Fr David's Sermon
12th April 2009
Imagine being in a dark, cold, secret place with a group of people, being stripped naked and plunged into freezing water three times; all this after several weeks of prayer and fasting & much learning.
What you are doing if discovered could lead to arrest, torture, imprisonment and public execution at the mouths of wild beasts.
Then you come out of the water and are given a new white robe. Fire is lit and then lamps and then comes the dawn of a new day accompanied by loud shouts & singing.
If we heard of something like that today we would think that brainwashing or even a form of torture had taken place. We would fear something unspeakable & cultic had taken place. If it happened to a loved one, we would think them lost.
What I have described, what we have imagined is something akin to Baptism in the early church. In what we now called Lent those who wanted to become Christians spent time preparing. They would have studied the scriptures. They would have heard how God rescued Noah and his Ark from the Flood. They would have learnt how Moses and the Israelites fled out of slavery in Egypt. They passed through the waters of the Red Sea escaping the drowning that befell Pharaoh’s charioteers in hot pursuit.
They would have learnt of Jesus, of his Baptism by John in the Jordan, of his life and ministry. In a dramatic way they would have accompanied Jesus through the events of his last days – betrayal, denial, trial, torture and death, all this accompanied by prayer and fasting. Recalling Jesus dead in the tomb they would be plunged into water to enter as new Christians into the great celebration of Easter, with Christ bursting forth from the tomb.
To make such a choice was not easy – it could be a matter of life & death because to be Christian was to face persecution & death. But so tremendous was this story, so wonderful the new life received though God’s Spirit that not even death could stand in the way.
Easter and Baptism remain firmly linked. It is why we begin in darkness, why we bless fire & light, why we recall our Baptism, why we read of Exodus, and of the death & resurrection of Jesus. It is why Alexander is being baptised today. With St. Paul we are handing on ‘that which we received ... that he appeared.’
I always enjoy showing groups of children around the church. Most of all I love their questions, even when they come with the rapidity of machine-gun fire. Once I was asked how many christenings I had done. I don’t know the exact answer but it must more than 500. The other day I looked up how many I’ve done here – 238 in 11 years. 238 persons, plus parents, grandparents, siblings and godparents, a couple of thousand people directly involved.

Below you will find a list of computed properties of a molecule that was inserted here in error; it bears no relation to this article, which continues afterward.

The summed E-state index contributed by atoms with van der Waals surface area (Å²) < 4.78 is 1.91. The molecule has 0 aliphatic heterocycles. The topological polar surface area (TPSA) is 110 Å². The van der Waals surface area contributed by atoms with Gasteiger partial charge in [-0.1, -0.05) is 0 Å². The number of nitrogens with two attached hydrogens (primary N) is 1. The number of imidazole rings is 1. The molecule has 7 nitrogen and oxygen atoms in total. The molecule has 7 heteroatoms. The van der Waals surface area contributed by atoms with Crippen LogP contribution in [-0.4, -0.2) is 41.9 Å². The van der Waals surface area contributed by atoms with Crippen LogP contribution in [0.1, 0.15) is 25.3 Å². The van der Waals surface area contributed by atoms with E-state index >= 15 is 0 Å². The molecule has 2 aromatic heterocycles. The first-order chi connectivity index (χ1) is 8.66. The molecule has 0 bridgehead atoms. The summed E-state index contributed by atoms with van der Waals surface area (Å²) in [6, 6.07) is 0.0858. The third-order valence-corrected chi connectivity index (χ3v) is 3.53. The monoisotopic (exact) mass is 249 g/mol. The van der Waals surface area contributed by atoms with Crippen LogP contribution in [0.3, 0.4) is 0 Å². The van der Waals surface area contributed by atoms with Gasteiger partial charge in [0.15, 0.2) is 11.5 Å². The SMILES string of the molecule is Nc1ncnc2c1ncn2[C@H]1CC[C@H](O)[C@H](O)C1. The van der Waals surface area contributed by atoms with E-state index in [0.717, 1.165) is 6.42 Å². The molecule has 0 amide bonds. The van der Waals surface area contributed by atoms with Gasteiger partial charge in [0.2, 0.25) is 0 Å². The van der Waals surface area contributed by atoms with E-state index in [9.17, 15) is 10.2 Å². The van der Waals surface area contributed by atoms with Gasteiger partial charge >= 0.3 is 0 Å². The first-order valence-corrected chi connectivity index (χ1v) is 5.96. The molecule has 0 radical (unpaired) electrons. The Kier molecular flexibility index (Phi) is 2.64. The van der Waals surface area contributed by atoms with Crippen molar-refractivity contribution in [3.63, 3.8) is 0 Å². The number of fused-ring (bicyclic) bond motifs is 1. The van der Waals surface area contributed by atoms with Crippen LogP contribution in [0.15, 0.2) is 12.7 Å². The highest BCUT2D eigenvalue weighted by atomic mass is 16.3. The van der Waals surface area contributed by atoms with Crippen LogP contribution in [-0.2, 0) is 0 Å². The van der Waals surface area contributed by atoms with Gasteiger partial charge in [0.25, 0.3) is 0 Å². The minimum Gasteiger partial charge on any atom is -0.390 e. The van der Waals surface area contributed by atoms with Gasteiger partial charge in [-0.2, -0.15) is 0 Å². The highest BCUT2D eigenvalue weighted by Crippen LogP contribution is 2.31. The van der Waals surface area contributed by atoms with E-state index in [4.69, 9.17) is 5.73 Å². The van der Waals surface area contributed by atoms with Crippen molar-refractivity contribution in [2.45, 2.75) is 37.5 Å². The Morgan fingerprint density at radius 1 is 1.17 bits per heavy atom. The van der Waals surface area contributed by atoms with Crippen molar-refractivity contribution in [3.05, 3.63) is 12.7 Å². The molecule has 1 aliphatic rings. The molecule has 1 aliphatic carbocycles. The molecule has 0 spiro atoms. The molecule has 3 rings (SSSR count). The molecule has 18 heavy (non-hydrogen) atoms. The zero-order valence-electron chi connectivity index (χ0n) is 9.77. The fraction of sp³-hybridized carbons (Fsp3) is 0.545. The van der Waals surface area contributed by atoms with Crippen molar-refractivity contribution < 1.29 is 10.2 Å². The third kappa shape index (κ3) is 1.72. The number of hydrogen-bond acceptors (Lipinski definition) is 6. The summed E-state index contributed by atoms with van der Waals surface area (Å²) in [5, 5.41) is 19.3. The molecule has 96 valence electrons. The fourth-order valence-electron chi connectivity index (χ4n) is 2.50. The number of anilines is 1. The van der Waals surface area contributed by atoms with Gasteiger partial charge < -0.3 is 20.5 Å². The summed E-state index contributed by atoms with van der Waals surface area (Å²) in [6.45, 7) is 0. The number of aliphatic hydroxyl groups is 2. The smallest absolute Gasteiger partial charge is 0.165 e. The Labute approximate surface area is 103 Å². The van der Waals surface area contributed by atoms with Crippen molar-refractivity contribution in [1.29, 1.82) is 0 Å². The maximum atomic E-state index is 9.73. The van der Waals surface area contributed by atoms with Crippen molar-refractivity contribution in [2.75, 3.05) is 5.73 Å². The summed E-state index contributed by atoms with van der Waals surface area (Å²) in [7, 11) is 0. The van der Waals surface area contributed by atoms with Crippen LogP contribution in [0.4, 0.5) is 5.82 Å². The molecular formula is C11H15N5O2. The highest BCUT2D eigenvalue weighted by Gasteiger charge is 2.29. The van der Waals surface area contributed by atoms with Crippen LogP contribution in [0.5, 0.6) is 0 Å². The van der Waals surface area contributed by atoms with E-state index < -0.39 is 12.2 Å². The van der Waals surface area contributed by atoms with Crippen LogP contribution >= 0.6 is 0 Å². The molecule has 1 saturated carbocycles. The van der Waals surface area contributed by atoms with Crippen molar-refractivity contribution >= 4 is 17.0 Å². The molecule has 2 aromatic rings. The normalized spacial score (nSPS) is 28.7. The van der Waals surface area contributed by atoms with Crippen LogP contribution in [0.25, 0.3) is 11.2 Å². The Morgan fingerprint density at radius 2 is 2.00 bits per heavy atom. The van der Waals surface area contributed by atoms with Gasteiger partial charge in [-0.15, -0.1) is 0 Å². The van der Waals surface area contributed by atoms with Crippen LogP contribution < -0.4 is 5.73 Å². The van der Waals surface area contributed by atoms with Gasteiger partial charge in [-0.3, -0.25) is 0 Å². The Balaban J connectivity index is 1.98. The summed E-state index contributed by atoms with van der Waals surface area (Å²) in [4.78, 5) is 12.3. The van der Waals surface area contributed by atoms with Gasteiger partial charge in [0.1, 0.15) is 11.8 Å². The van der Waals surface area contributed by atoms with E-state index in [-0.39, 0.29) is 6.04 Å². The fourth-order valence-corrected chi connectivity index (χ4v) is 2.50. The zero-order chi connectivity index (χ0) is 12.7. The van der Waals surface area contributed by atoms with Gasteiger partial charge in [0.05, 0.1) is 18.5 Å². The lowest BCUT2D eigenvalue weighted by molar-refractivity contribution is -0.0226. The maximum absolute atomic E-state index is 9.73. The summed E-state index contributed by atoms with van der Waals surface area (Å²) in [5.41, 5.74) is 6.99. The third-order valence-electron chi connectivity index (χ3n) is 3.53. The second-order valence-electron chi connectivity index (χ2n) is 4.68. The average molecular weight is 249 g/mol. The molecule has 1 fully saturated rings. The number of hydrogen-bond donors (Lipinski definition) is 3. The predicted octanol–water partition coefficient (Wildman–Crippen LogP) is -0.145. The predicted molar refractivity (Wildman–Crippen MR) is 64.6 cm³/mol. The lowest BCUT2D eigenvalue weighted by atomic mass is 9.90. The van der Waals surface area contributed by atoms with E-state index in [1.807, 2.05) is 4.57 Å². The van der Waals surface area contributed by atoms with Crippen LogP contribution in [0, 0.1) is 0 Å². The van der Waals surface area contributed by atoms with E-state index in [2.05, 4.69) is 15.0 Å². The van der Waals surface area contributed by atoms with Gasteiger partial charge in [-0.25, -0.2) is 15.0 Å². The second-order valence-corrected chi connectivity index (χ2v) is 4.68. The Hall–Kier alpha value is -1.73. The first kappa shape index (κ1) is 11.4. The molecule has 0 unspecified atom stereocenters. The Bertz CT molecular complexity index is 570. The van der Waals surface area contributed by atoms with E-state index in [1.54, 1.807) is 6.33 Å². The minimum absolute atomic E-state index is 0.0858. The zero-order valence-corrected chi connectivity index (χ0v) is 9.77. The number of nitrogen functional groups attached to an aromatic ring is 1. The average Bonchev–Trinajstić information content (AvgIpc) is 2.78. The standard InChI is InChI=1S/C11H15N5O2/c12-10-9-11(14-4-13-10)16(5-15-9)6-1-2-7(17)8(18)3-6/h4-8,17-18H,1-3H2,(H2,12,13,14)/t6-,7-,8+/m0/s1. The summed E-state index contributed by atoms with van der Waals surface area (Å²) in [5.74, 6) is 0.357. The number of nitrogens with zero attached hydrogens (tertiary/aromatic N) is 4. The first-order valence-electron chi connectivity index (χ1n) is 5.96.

I enjoy Baptisms or christenings, I enjoy welcoming new Christians, I enjoy the celebration. I believe in infant baptism because I believe that God in Jesus welcomes us and calls us to respond in faith. I’m grateful to those who in faith brought me to be baptised 49 years ago.
But can’t help noting that only a tiny proportion of those I have baptised or have brought children to be baptised seem to give expression to their faith through active participation in the life of the Church. What a difference it would make if they did. Sometimes I recall Bonhoeffer’s damming of the church for dispensing cheap grace – the cost at his time was selling out to the Nazi’s. And then my conscience is a little troubled.
What is needed is a realisation or rediscovery of what baptism means in our lives. It is to know God’s life given to us in Jesus, to know ourselves as new people, changed by our faith in Jesus. It is to be filled with hope even in the face of death. It is to participate in Jesus’ death and in his resurrection.
Participation – in many ways Christianity is very simple. When we pray we are to say ‘Our Father’. We are to join together to read the scriptures, to sing, to worship, to share bread & drink wine. We are to serve others and to love them as God in Christ serves and loves us.
The participating makes a difference. It can be imperceptible or it can be dramatic. Most of all it is about belonging and handing on. In Baptism we join and are joined to the Christian body. In bring our children to be baptised we are handing on. We are part of something that is 2000 years old, small, frail handing on adding up to something big.
How can we realise our own baptism? It is something that God does through his Holy Spirit. Our part is to say yes by seeking to live participatory Christian lives of worship & service.
As I was thinking about how baptism works the second verse of ‘I vow to thee my country’ came to mind. As Christians we belong to another country.
And there's another country, I've heard of long ago,
Most dear to them that love her, most great to them that know;
We may not count her armies, we may not see her King;
Her fortress is a faithful heart, her pride is suffering;
And soul by soul and silently her shining bounds increase,
And her ways are ways of gentleness and all her paths are peace.
A blessed Easter to you all
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